Elevated level of certain protein in urine linked to increased risk for blood clots

May 05, 2009

CHICAGO - Preliminary research suggests that higher than normal levels of the protein albumin in urine is associated with an increased risk for blood clots in the deep veins of the legs or lungs (venous thromboembolism; VTE), according to a study in the May 6 issue of JAMA.

The overall incidence of VTE in developed countries is about 0.15 percent per year, varying from less than 0.005 percent in individuals younger than 15 years to as high as 0.5 percent at 80 years of age. Known risk factors for VTE include stasis (a slowing of the normal flow) of the blood and changes in the composition of the blood. However, in as many as 50 percent of VTE cases, none of the known risk factors are present, according to background information in the article.

Microalbuminuria (albumin in urine; 30-300 mg per 24-hour urine collection) is associated with changes in the levels of several coagulation proteins. The effect of coagulation disorders is more evident in the development of VTE than of arterial thromboembolism (formation of a blood clot in the arterial system). "Hence, in theory, a link between microalbuminuria and VTE is likely; however, research addressing this issue has yet to be conducted," the authors write.

Bakhtawar K. Mahmoodi, B.Sc., of the University Medical Centre Groningen, the Netherlands, and colleagues conducted a study to assess whether microalbuminuria is associated with VTE. The ongoing, community-based study, started in 1997, includes all inhabitants of Groningen, the Netherlands, (age 28 through 75 years [n = 85,421]) who were sent a postal questionnaire and a vial to collect a urine sample for measurement of urinary albumin concentration. Of those who responded (40,856), a group (8,592) including more participants with higher levels of urinary albumin concentration completed screening at an outpatient clinic. Screening data were collected on urinary albumin excretion (UAE) and risk factors for cardiovascular and kidney disease.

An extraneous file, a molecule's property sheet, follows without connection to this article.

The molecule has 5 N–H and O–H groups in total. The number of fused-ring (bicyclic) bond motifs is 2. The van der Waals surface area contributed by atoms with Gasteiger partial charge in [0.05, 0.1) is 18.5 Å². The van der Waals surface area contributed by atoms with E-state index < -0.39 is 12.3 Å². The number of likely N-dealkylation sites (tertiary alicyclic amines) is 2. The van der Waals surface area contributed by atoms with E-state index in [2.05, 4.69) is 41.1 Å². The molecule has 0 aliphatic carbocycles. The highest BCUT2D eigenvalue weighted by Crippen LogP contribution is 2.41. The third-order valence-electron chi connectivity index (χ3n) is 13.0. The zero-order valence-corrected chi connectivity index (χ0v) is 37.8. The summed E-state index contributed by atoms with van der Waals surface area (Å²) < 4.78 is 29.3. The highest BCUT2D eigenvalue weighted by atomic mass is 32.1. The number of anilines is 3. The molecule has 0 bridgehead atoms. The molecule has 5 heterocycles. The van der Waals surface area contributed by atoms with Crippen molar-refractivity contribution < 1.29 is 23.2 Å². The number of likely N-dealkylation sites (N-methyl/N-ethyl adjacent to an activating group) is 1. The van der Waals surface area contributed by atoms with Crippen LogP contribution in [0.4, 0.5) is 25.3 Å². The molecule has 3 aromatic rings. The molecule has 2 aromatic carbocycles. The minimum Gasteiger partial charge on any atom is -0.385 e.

Of 8,574 evaluable participants (average age, 49 years; 50 percent men), 129 developed at least 1 VTE during an average observation period of 8.6 years, corresponding to an annual incidence of 0.14 percent, ranging from 0.12 percent in participants with UAE of less than 15 mg/24 h to 0.56 percent in participants with UAE of greater than 300 mg/24 h. These annual incidences were 0.40 percent in microalbuminuric vs. 0.12 percent in normoalbuminuric participants (UAE less than 30 mg/24 hour urine collection).

During 8 years of follow-up, 3 percent of microalbuminuric participants and 1 percent of normoalbuminuric participants developed VTE. The most commonly encountered first VTE was deep vein thrombosis (57 percent; a blood clot in a deep vein in the thigh or leg), followed by pulmonary embolism (34 percent; a blood clot in a blood vessel in the lungs), and combined deep vein thrombosis and pulmonary embolism (9 percent).

"The fact that microalbuminuria has a high prevalence in the general population (7.2 percent) suggests that on the population level, microalbuminuria may be an important risk factor for VTE. Moreover, in contrast to most of the established VTE risk factors, microalbuminuria could be treated by nonanticoagulant medication. Future studies are needed to evaluate the effect of these drugs on the risk of VTE," the authors write.
(JAMA. 2009;301[17]:1790-1797. Available pre-embargo to the media at www.jamamedia.org)

Editor's Note: Please see the article for additional information, including other authors, author contributions and affiliations, financial disclosures, funding and support, etc.

The JAMA Network Journals

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